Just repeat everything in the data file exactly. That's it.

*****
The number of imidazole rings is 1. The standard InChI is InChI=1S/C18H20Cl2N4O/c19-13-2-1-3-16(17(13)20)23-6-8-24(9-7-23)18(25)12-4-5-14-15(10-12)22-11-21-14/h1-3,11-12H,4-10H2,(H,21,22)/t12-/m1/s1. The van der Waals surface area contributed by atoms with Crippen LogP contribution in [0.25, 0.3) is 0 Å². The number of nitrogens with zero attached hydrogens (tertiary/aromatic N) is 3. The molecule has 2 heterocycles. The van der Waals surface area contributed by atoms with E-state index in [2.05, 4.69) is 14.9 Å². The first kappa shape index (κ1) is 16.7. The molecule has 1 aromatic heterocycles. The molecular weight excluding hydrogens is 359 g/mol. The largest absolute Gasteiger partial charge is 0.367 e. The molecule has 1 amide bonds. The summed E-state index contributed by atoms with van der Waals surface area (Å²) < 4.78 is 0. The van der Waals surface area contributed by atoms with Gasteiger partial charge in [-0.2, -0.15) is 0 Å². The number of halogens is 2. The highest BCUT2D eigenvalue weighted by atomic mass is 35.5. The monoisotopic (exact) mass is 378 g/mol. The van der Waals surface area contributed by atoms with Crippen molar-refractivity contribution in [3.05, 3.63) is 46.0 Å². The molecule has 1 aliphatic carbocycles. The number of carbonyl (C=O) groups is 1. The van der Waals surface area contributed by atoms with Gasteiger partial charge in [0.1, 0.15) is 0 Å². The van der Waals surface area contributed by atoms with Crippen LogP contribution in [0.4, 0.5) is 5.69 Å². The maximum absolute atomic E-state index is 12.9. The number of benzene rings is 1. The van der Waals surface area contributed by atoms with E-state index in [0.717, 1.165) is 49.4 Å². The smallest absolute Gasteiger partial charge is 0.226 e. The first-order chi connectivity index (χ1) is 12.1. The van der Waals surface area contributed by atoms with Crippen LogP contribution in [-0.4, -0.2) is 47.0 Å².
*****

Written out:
The number of imidazole rings is 1. The standard InChI is InChI=1S/C18H20Cl2N4O/c19-13-2-1-3-16(17(13)20)23-6-8-24(9-7-23)18(25)12-4-5-14-15(10-12)22-11-21-14/h1-3,11-12H,4-10H2,(H,21,22)/t12-/m1/s1. The van der Waals surface area contributed by atoms with Crippen LogP contribution in [0.25, 0.3) is 0 Å². The number of nitrogens with zero attached hydrogens (tertiary/aromatic N) is 3. The molecule has 2 heterocycles. The van der Waals surface area contributed by atoms with E-state index in [2.05, 4.69) is 14.9 Å². The first kappa shape index (κ1) is 16.7. The molecule has 1 aromatic heterocycles. The molecular weight excluding hydrogens is 359 g/mol. The largest absolute Gasteiger partial charge is 0.367 e. The molecule has 1 amide bonds. The summed E-state index contributed by atoms with van der Waals surface area (Å²) < 4.78 is 0. The van der Waals surface area contributed by atoms with Gasteiger partial charge in [-0.2, -0.15) is 0 Å². The number of halogens is 2. The highest BCUT2D eigenvalue weighted by atomic mass is 35.5. The monoisotopic (exact) mass is 378 g/mol. The van der Waals surface area contributed by atoms with Crippen molar-refractivity contribution in [3.05, 3.63) is 46.0 Å². The molecule has 1 aliphatic carbocycles. The number of carbonyl (C=O) groups is 1. The van der Waals surface area contributed by atoms with Gasteiger partial charge in [0.1, 0.15) is 0 Å². The van der Waals surface area contributed by atoms with Crippen LogP contribution in [0.4, 0.5) is 5.69 Å². The maximum absolute atomic E-state index is 12.9. The number of benzene rings is 1. The van der Waals surface area contributed by atoms with E-state index in [0.717, 1.165) is 49.4 Å². The smallest absolute Gasteiger partial charge is 0.226 e. The first-order chi connectivity index (χ1) is 12.1. The van der Waals surface area contributed by atoms with Crippen LogP contribution in [-0.4, -0.2) is 47.0 Å².